The share of renewable energy in Dutch energy consumption increased marginally last year. In 2006, renewable domestic sources accounted for 2.6 percent of total Dutch energy consumption, as against 2.4 percent in 2005. The erection of a large number of high-capacity wind turbines contributed to the increase.
Renewable energy from domestic energy sources
Wind energy booming
Electrical energy generated by wind turbines increased by one-third in 2006 and constituted 0.7 percent of total Dutch energy supply. Stepped-up generation of electricity from wind turbines is mainly due to a considerable increase in the number of new, high-capacity wind turbines in, for instance, Delfzijl and Flevoland. There were also more windy days in 2006.
Less biomass combusted
Combustion of biomass in power stations was reduced by about 5 percent in 2006, relative to one year previously. Over the period 2003-2005, the amount of biomass used for combustion in power stations was increased fourfold.
Biomass combustion in power stations for electricity generation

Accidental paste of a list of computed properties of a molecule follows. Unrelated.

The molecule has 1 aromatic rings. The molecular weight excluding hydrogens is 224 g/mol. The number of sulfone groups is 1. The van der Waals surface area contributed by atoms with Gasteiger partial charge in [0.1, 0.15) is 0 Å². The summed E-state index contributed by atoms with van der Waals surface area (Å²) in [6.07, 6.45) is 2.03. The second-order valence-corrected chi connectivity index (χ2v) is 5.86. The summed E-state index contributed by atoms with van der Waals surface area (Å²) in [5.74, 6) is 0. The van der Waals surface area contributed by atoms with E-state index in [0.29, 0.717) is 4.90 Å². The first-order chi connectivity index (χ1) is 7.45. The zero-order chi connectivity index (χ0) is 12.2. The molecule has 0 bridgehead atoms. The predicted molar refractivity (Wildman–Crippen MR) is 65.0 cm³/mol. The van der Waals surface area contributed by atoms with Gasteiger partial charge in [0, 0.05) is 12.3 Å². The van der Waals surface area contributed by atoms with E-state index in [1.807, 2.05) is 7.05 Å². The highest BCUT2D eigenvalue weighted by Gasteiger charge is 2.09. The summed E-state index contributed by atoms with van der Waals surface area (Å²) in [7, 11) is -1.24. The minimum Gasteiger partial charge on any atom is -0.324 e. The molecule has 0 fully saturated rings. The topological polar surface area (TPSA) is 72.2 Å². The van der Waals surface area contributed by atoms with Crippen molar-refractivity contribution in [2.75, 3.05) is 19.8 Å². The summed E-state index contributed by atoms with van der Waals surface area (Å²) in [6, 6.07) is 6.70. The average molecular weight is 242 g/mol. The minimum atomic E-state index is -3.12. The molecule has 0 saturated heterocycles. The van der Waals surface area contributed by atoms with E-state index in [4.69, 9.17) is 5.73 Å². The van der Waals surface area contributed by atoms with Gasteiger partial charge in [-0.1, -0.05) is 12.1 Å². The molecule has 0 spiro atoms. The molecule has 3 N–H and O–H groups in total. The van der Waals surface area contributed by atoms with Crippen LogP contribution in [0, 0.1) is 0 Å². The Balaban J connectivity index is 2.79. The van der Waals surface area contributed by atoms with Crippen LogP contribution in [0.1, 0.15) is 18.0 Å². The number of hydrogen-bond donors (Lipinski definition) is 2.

Biomass combustion was reduced by half in the last six months of 2006. A change in the subsidy scheme, implemented on 1 July 2006, might be a reason for the reduction. When the whole year is taken into account, biomass combustion in power stations is the technology which still makes the most substantial contribution (one-third) to total renewable energy production.
Marginal increase in electricity generation from renewable resources
Approximately three-quarters of renewable energy is converted into electricity. Domestic production of renewable electricity rose from 6.1 percent of total electricity consumption in 2005 to 6.6 percent in 2006.
Last year, import of green electricity accounted for 7.9 percent of total Dutch electricity consumption. More than half of green electricity sold in the Netherlands comes from abroad.